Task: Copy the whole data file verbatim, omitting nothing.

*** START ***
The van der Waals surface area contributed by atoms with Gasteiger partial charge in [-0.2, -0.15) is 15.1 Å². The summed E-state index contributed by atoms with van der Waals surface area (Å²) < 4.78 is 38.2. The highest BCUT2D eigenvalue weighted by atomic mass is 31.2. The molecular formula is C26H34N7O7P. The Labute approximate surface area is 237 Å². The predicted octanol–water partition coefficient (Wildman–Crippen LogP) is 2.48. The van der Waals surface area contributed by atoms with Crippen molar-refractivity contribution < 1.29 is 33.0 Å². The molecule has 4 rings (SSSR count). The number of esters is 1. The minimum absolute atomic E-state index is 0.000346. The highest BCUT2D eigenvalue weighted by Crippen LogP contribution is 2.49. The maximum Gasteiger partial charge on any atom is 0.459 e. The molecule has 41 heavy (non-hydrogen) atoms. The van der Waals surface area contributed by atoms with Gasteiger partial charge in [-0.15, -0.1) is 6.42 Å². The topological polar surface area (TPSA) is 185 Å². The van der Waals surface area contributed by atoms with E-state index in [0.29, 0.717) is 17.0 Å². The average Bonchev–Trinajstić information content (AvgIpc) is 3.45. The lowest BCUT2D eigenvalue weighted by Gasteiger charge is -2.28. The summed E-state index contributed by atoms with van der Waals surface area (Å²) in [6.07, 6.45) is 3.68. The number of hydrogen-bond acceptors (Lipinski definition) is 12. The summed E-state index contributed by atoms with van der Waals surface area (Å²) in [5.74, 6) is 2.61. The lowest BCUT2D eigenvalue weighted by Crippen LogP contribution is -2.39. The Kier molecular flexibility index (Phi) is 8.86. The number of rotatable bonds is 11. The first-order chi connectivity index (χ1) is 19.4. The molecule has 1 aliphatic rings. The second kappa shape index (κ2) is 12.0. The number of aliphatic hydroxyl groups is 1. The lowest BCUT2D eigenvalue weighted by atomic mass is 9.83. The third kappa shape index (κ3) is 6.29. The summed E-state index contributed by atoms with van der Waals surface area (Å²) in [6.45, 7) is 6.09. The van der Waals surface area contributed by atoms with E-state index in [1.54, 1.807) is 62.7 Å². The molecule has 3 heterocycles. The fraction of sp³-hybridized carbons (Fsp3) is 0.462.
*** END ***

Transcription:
The van der Waals surface area contributed by atoms with Gasteiger partial charge in [-0.2, -0.15) is 15.1 Å². The summed E-state index contributed by atoms with van der Waals surface area (Å²) < 4.78 is 38.2. The highest BCUT2D eigenvalue weighted by atomic mass is 31.2. The molecular formula is C26H34N7O7P. The Labute approximate surface area is 237 Å². The predicted octanol–water partition coefficient (Wildman–Crippen LogP) is 2.48. The van der Waals surface area contributed by atoms with Crippen molar-refractivity contribution < 1.29 is 33.0 Å². The molecule has 4 rings (SSSR count). The number of esters is 1. The minimum absolute atomic E-state index is 0.000346. The highest BCUT2D eigenvalue weighted by Crippen LogP contribution is 2.49. The maximum Gasteiger partial charge on any atom is 0.459 e. The molecule has 41 heavy (non-hydrogen) atoms. The van der Waals surface area contributed by atoms with Gasteiger partial charge in [-0.15, -0.1) is 6.42 Å². The topological polar surface area (TPSA) is 185 Å². The van der Waals surface area contributed by atoms with E-state index in [0.29, 0.717) is 17.0 Å². The average Bonchev–Trinajstić information content (AvgIpc) is 3.45. The lowest BCUT2D eigenvalue weighted by Gasteiger charge is -2.28. The summed E-state index contributed by atoms with van der Waals surface area (Å²) in [6.07, 6.45) is 3.68. The number of hydrogen-bond acceptors (Lipinski definition) is 12. The summed E-state index contributed by atoms with van der Waals surface area (Å²) in [5.74, 6) is 2.61. The lowest BCUT2D eigenvalue weighted by Crippen LogP contribution is -2.39. The Kier molecular flexibility index (Phi) is 8.86. The number of rotatable bonds is 11. The first-order chi connectivity index (χ1) is 19.4. The molecule has 1 aliphatic rings. The second kappa shape index (κ2) is 12.0. The number of aliphatic hydroxyl groups is 1. The lowest BCUT2D eigenvalue weighted by atomic mass is 9.83. The third kappa shape index (κ3) is 6.29. The summed E-state index contributed by atoms with van der Waals surface area (Å²) in [6.45, 7) is 6.09. The van der Waals surface area contributed by atoms with E-state index in [1.54, 1.807) is 62.7 Å². The molecule has 3 heterocycles. The fraction of sp³-hybridized carbons (Fsp3) is 0.462.